fbpx

Guest writer: NO-vember: Let’s do it by Alex Holmes

This post is written by Alex Holmes. Alex (she/her) is a PhD researcher at the Faculty of Biological Sciences at the University of Leeds. She’s found herself working somewhere between biochemistry and biophysics to research a membrane proteins. When she’s not in the lab or hacking supercomputers, she is very interested in science communication and public engagement. She has led stalls for university events, been a Pint of Science team leader and had her work made into colouring pages. Follow her on Twitter to find about more about her and her work.


We’ve all done it, taken on that one favour that we don’t really have time for, or stayed late to quickly look over something for someone. Or maybe something bigger? An impossible deadline you felt unable to say no to.

Why does saying no feel uncomfortable?

Saying ‘yes’ is ingrained in us from an incredibly young age – just imagine saying ‘no’ to your teachers. Responding to someone’s request with “no” can be interpreted as rude, argumentative, or label you as not a team player. Academia, in particular, is built on a foundation of unpaid labour or ‘volunteering’; the peer review process, teaching, Diversity and Inclusion initiatives, outreach and more, and women pick up the majority of this labour. The structure of academia is inequitable and unsustainable; therefore, we should practice saying no to it.

When to say no

Now, this isn’t to say that you should be turning down everything and everyone, let alone turning down things you desperately want to do, but there is value to assessing opportunities and thinking “what if I say no?

I did this a lot over lockdown. Having a computational aspect to my PhD project that I’m very good at led to a lot of scientists seeking out my expertise and help on computational projects they wanted to start while they didn’t have access to lab space. It made sense for them to capitalise on the opportunity to try out something new. However, a combination of mental health struggles, my own project not being on standby, and other commitments, meant it didn’t make sense for me to take on many, if any, of these requests.

After struggling with saying no, I came up with a checklist to help. It covers the time something would take, and whether you’d have to deprioritise other responsibilities (including your responsibility to look after yourself), what you would gain from helping, whether you really want to do it, if other opportunities to do the same or similar thing might come along and whether there’s anyone who would benefit more and has been overlooked.

The checklist that Alex uses to decide if she should say no to something.
Side note: Inspired by this absolutely INCREDIBLE idea from Alex, there will soon be a ‘Should I Say No?’ checklist notepad in the Science On A Postcard online shop!

How to say no

Okay, we’ve reached the decision that we don’t want to do this, what now? Here’s the hard part, we need to say no and stand firm in that decision.

If this request is something that’s dropped into my inbox, I tend to structure my emails like this: Compliment the request and tell them you don’t have capacity (saying I didn’t have time made people less likely to accept that this was a no – I’ll touch on this more in the next section). Depending on the situation, I’ll suggest a date to revisit this or someone else to reach out to.

The email structure that Alex uses when she’s politely saying no.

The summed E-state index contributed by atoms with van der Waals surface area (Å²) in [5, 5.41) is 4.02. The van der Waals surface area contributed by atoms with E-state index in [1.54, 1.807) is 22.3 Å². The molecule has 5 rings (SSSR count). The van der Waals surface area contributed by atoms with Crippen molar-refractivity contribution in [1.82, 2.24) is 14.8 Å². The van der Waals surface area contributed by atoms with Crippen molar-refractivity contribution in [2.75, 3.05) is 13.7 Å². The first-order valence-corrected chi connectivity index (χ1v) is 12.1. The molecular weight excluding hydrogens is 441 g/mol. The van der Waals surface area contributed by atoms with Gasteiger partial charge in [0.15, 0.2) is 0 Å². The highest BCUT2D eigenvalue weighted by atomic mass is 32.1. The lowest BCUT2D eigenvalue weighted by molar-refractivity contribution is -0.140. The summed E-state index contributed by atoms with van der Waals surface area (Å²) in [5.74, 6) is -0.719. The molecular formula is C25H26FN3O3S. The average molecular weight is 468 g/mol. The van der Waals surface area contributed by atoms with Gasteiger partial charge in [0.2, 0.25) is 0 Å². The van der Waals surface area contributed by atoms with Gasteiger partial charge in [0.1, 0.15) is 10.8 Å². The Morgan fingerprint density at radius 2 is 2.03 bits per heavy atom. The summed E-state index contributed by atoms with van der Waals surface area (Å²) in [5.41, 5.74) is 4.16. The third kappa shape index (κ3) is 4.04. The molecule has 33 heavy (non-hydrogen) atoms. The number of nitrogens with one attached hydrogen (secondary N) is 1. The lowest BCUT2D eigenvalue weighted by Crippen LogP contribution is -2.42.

Is the request in person? Take a moment to go through the mental checklist and make it clear you are weighing it up. Then say, “I don’t have the capacity for this, somebody else might be able to do it for you.

Some non-optional points? Don’t apologise – you don’t owe anyone your time, expertise or knowledge; even if it’s a teeny-tiny thing, even if it’s your supervisor, or even if it’s your best friend. If it’s outside your normal responsibilities, it’s asking you to go above and beyond. Also, don’t just not reply, you aren’t the kind of person to leave someone in the lurch, let’s send that polite ‘no’.

Finally? Pat yourself on the back! Nice job saying no!

Uh oh, they’ve not taken no for an answer

Maybe they reframe the request as something smaller – “I just want to pick your brain on it” or think they need to convince you. First things first: congratulations! You’re clearly very good at what you do, and they desperately want to work with you – that should be incredibly reassuring!

You guessed it: it’s time to say no again. I’ve found even just letting someone ‘pick your brain’ on the topic can be a slippery slope.

Practice makes perfect

Let’s make next month NO-vember and really flex those ‘saying no’ muscles – note: this challenge is the only thing I won’t let you say no to! Want to share your refusals and get a virtual pat on the back from me? Tweet me at @aomholmes.

2 thoughts on “Guest writer: NO-vember: Let’s do it by Alex Holmes”

  1. Yes! Yes! Yes! (Is that funny?)
    This is so so true. I am very guilty of this – I over-extend and combined a personal need to do as good a job as possible in each and every encounter I subsequently find myself struggling to accommodate every request. This leads to the detriment of both my contributions and my mental health.
    The word ‘just’ can be a bit of a trigger for me: – “Could you just….” usually indicates a huge unseen or unmentioned element associated with the ask.
    I love the check-list , and the schema for the email is excellent – and you have brought out that the correct vocabulary is so very important – capacity/time – these words will be absorbed in very different ways.
    I’d ask for more – but I think you might be a bit busy and might just say no!!!

  2. Pingback: 5 Tips For The Unrelenting 20-Something Newsletter – Nate Zeisler

Leave a Comment

Your email address will not be published. Required fields are marked *